More than Flash

Delana H Stewart

Recently, I had the opportunity to try out ChildUp Early Learning Game Cards. My daughter and I sat down with Teach Your Child to Count to 10 and Teach Your Child to Count to 20. Yes, she already knows how to count, but I needed a child’s mind to assist me in reviewing this product. Additionally, having been an orphan adopted as a 6 year old, our daughter missed out on a lot of early learning. She found these colorful cards of animals to be interesting, and I hope that they will assist us as we fill in gaps in her learning.

When I opened up each set, I fully expected them to be traditional flash cards. In reality they are so much more than flash cards. They were not even designed to be used as we would use flash cards. Each set includes the cards needed for teaching counting, but also instructional cards for teaching logic, zoology, quantity, addition, subtraction, categorization, size, and differences.

Each set of early learning cards also contains cards that educate parents on the development of children’s literacy skills. They provide research and examples showing the different benefits a child gains from working with each parent. Earlier this year I wrote an article based on the book Teaching with the Brain in Mind. That book provided some great insights into the importance of paying close attention to the input our children receive from sights, sounds, and food. Some of the instructional cards in the ChildUp Early Learning packs also teach parents needed information about brain development. For instance, one card mentions that “a baby’s brain is only 25 percent developed at birth, and after three years, it reaches 80 percent of its capacity.” That means that one of the most critical time periods in our children’s lives occurs in their first three years.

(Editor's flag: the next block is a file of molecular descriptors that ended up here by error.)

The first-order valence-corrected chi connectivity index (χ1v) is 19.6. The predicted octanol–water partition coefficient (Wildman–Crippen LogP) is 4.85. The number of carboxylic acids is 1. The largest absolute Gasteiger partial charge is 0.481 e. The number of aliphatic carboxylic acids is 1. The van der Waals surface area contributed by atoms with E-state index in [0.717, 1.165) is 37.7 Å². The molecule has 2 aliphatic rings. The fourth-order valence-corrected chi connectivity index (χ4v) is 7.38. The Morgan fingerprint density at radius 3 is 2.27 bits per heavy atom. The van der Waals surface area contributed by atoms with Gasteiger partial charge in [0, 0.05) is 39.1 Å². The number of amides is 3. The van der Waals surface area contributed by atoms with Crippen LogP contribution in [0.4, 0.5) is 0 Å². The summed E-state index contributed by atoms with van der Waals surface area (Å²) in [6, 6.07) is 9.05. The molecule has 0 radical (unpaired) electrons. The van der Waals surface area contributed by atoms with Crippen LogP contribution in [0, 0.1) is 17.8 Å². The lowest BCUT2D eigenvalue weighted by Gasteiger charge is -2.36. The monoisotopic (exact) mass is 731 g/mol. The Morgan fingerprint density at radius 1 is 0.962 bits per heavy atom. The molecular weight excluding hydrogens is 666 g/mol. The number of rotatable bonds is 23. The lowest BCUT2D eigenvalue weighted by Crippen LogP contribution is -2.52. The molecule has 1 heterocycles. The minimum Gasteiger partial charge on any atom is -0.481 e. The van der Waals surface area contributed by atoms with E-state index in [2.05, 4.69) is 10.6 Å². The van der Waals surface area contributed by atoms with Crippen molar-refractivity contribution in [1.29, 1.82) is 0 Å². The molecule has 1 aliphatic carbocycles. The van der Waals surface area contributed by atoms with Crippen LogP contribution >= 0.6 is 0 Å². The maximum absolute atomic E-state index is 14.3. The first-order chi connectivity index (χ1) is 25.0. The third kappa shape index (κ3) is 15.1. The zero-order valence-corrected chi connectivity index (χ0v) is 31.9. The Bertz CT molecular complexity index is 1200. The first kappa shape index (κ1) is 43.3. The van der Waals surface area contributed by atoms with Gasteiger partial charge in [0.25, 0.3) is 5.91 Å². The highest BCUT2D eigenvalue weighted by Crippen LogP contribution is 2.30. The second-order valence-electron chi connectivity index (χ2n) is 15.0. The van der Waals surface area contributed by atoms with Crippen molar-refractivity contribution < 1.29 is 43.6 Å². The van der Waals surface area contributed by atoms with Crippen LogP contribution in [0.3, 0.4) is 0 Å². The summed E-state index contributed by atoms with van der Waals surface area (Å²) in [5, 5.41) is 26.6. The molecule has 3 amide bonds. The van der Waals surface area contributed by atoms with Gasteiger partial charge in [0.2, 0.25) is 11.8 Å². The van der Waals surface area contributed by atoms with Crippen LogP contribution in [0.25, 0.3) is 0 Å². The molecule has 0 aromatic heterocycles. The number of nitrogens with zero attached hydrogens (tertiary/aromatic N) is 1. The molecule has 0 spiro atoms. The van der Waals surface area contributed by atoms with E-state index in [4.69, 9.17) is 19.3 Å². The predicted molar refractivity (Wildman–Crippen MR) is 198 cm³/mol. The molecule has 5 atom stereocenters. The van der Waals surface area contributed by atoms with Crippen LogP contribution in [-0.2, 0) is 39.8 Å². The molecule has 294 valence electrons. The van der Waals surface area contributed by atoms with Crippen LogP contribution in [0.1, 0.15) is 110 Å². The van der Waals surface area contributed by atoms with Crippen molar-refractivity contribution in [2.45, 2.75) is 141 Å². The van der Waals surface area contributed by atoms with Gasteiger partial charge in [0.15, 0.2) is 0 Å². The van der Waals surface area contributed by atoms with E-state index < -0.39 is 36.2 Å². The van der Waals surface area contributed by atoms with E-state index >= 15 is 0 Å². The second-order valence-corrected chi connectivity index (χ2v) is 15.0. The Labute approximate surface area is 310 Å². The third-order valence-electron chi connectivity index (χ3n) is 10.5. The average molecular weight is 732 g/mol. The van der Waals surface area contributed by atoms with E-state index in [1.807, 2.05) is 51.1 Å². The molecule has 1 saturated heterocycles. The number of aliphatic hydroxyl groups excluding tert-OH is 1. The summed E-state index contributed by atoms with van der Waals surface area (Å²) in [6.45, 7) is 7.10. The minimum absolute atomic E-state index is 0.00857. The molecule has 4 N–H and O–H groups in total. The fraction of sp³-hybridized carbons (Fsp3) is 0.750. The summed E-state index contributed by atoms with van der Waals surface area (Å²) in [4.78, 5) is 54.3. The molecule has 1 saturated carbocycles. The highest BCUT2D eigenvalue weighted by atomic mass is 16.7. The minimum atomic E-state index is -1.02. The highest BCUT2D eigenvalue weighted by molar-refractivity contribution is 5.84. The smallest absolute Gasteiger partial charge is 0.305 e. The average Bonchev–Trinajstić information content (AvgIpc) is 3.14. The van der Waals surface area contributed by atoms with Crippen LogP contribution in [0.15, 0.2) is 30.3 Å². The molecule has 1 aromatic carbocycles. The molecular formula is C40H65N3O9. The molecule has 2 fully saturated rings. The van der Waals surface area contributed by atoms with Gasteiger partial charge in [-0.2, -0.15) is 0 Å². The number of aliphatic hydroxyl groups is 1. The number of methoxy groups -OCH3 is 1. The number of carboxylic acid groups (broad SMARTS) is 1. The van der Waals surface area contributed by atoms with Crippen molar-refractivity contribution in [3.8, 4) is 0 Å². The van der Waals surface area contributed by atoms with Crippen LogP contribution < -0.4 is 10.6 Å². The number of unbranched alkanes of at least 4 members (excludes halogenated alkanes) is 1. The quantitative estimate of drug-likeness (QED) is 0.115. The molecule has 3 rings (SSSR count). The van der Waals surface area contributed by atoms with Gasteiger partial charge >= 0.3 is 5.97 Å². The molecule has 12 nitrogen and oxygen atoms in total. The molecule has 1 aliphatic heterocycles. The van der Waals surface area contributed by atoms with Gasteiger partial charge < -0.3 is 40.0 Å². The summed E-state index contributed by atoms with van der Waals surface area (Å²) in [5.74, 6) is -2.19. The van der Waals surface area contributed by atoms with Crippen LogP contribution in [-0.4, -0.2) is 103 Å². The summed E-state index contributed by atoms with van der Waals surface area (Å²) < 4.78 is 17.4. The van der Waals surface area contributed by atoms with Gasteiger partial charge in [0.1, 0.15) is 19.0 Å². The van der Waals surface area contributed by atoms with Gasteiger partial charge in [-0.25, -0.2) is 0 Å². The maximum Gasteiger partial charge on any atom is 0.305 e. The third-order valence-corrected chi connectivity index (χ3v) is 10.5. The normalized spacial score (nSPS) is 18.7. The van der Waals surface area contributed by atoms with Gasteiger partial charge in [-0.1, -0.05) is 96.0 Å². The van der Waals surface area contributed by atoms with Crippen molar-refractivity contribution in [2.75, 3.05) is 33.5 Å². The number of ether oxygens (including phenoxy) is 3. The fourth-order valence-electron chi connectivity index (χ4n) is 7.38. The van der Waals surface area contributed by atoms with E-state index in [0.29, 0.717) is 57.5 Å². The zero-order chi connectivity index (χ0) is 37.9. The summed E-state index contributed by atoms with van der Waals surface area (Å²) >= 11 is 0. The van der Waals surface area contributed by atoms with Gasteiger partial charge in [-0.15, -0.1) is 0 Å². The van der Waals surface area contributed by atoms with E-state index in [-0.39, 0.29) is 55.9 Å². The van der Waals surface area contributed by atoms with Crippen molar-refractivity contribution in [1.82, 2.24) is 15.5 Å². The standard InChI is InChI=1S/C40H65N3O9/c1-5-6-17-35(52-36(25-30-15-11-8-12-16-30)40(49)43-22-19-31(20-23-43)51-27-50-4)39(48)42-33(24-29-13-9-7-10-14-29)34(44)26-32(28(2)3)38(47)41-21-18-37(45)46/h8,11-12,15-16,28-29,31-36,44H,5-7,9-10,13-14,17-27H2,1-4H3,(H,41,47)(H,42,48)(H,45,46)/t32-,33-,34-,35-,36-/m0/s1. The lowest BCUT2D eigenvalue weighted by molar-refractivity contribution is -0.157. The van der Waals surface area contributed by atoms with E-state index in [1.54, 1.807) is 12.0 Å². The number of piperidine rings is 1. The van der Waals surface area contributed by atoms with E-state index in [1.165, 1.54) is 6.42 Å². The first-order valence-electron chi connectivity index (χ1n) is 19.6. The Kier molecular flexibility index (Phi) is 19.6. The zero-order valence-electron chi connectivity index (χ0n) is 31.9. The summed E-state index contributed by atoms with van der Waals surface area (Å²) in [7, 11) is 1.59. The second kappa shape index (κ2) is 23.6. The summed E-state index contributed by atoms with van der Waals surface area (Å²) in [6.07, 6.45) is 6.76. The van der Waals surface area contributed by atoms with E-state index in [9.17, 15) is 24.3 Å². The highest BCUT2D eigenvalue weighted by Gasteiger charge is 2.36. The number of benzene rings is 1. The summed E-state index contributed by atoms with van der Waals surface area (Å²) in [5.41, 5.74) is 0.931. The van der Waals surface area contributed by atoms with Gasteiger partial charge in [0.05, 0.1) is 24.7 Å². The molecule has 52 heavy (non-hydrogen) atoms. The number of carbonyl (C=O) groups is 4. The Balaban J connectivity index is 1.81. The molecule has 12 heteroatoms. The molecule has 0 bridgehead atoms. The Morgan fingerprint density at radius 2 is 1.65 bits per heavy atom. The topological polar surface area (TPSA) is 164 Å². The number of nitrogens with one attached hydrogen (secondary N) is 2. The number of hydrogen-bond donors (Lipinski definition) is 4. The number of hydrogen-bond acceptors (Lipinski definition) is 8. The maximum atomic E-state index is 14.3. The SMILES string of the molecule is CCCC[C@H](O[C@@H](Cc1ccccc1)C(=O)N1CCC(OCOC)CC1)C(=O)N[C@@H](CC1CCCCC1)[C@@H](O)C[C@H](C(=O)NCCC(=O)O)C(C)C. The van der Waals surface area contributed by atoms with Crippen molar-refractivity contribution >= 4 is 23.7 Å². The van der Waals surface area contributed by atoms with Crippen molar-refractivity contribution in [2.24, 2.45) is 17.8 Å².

Though we are not blank slates at birth, much of who we become and what jobs we can do when we grow up depends upon the input we receive before we are five years old. The music, language, math logic we are exposed to as toddlers does impact our abilities later in life.  Another instructional card concludes with this strong statement: “At birth, all children are “gifted” for nothing in particular; they are gifted for everything.”

Make the most of your time with your children! Turn off the TV more often and engage your child in play, in music, in learning, in life.

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Highlighted links above include:

http://delanasworld.wordpress.com

http://www.childup.com/

http://theeducationcafe.wordpress.com/2011/02/06/grow-a-better-brain/

http://nineyearpregnancy.wordpress.com/

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See also:

Candy Land Addition and Subtraction

Candy Land Multiplication

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2 responses to “More than Flash

  1. Thank you for this review. I really appreciate your closing paragraphs! We have a no TV rule in our house and have received a great deal of push back for it. I think that engaging your child is so beneficial to their growth (social and cognitive) and it is missed by watching TV or iPad games.

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